Denial stings county’s hopes – Federal grant funding will not help upgrade E-911 system
ESTHERVILLE –Emmet County was turned down, again, for a grant to help upgrade E-911 equipment and facilities at the law enforcement center in Estherville.
County emergency management director Terry Reekers was on hand to give supervisors the official word of the federal government’s second denial of grant funds for the project.
“I thought we had a very good grant,” Reekers said. “We’re very disappointed. This kind of sets us back at square one.”
This marks the second time the county applied for an Assistance to Firefighters grant from the Federal Emergency Management Agency in the last two years.
The county E-911 board was hoping to apply grant funds to purchase a new radio communications system, complex in design. Also on the list was a new console for the control room which holds radio equipment, computers, paging system, screens, among other communications equipment. The last item on the list was new furniture for the control room which is effectively modern and user-friendly.
This round the county even received help in writing the grant and representatives went to Washington to speak with federal legislators in regard to the fund request with the Iowa Lakes Corridor. Reekers said the legislators gave a high priority to this project after meeting with those representatives, himself included.
“My gut feeling is that they weren’t happy with the amount we applied for,” Reekers said.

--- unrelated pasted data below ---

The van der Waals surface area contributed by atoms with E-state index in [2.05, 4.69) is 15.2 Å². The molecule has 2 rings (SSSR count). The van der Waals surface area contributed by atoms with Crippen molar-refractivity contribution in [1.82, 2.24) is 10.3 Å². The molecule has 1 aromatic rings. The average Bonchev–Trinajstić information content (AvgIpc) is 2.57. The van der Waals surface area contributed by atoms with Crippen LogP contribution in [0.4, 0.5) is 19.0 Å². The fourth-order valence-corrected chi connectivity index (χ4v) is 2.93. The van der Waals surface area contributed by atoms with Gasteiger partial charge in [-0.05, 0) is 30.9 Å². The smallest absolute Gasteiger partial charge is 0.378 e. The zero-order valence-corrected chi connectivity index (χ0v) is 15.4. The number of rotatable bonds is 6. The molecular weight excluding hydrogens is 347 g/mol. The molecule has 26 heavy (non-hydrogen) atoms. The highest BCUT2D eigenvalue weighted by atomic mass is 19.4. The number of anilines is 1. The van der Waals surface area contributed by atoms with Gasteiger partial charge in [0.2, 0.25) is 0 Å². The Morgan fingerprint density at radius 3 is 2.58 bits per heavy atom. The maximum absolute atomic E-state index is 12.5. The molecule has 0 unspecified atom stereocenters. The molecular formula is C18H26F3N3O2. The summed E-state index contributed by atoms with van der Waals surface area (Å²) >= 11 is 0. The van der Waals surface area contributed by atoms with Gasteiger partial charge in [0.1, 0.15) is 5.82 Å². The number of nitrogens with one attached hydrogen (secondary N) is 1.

The grant asked for about $400,000, but for a county of less than 12,000 residents that figure might not have been satisfactory for FEMA.
“But we would have taken a portion of that,” Reekers said.
He added the local E-911 system funds are adequate, but the procedure of updating equipment with just those monies will be slower.
“We’ll have to prioritize,” Reekers told board members.
However, progress on upgrading radios in the county and throughout the state–currently ongoing–will continue.
The county generates annually around $50,000 for the E-911 system. Reekers said, adding that more people are not using landline phones any longer and moving to cell phones.
The reimbursement to the 911 system is different for cell phones. Instead of money going directly to a system, the nearly 70 cents per month charge on a cell phone line for E-911 goes to the state and those funds are allocated from there across the state.
“We’ll just have to be more fiscally responsible,” Reekers said about functioning normally and trying to upgrade equipment without additional funding.
Board chair Alan Madden asked Reekers if E-911 planned to submit another grant request.
“I think we should,” he replied, adding that the next attempt could be “tweaked” even more than the last application.
Staff writer Mary Ann Menendez contributed to this article.
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